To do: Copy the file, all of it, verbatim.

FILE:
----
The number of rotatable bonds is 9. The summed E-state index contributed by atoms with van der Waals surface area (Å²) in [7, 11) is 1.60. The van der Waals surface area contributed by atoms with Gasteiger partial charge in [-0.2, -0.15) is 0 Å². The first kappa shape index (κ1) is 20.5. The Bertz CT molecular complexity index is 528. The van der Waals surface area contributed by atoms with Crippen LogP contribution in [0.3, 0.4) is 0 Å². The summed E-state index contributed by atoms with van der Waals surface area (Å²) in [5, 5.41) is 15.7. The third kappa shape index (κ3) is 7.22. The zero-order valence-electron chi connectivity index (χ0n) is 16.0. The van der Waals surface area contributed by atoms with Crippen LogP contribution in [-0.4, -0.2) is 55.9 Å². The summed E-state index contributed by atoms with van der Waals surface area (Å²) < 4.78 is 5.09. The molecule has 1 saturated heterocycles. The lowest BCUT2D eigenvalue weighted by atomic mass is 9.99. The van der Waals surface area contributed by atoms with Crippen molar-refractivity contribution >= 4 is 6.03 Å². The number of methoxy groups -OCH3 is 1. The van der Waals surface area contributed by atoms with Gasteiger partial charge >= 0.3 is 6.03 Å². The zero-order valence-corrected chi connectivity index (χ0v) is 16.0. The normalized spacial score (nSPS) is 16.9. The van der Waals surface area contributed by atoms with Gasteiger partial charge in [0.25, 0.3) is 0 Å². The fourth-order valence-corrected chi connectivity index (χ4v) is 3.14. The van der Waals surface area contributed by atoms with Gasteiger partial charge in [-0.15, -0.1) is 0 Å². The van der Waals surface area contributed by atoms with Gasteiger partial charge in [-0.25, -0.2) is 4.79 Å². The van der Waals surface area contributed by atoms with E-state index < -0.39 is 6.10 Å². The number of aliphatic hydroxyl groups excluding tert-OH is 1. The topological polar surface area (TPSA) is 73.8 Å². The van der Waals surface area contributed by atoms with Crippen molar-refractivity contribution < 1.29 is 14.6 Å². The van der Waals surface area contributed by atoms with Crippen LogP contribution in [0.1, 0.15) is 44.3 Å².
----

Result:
The number of rotatable bonds is 9. The summed E-state index contributed by atoms with van der Waals surface area (Å²) in [7, 11) is 1.60. The van der Waals surface area contributed by atoms with Gasteiger partial charge in [-0.2, -0.15) is 0 Å². The first kappa shape index (κ1) is 20.5. The Bertz CT molecular complexity index is 528. The van der Waals surface area contributed by atoms with Crippen LogP contribution in [0.3, 0.4) is 0 Å². The summed E-state index contributed by atoms with van der Waals surface area (Å²) in [5, 5.41) is 15.7. The third kappa shape index (κ3) is 7.22. The zero-order valence-electron chi connectivity index (χ0n) is 16.0. The van der Waals surface area contributed by atoms with Crippen LogP contribution in [-0.4, -0.2) is 55.9 Å². The summed E-state index contributed by atoms with van der Waals surface area (Å²) < 4.78 is 5.09. The molecule has 1 saturated heterocycles. The lowest BCUT2D eigenvalue weighted by atomic mass is 9.99. The van der Waals surface area contributed by atoms with Crippen molar-refractivity contribution >= 4 is 6.03 Å². The number of methoxy groups -OCH3 is 1. The van der Waals surface area contributed by atoms with Gasteiger partial charge >= 0.3 is 6.03 Å². The zero-order valence-corrected chi connectivity index (χ0v) is 16.0. The normalized spacial score (nSPS) is 16.9. The van der Waals surface area contributed by atoms with Gasteiger partial charge in [0.25, 0.3) is 0 Å². The fourth-order valence-corrected chi connectivity index (χ4v) is 3.14. The van der Waals surface area contributed by atoms with Gasteiger partial charge in [-0.15, -0.1) is 0 Å². The van der Waals surface area contributed by atoms with Gasteiger partial charge in [-0.25, -0.2) is 4.79 Å². The van der Waals surface area contributed by atoms with E-state index < -0.39 is 6.10 Å². The number of aliphatic hydroxyl groups excluding tert-OH is 1. The topological polar surface area (TPSA) is 73.8 Å². The van der Waals surface area contributed by atoms with Crippen molar-refractivity contribution < 1.29 is 14.6 Å². The van der Waals surface area contributed by atoms with Crippen LogP contribution in [0.1, 0.15) is 44.3 Å².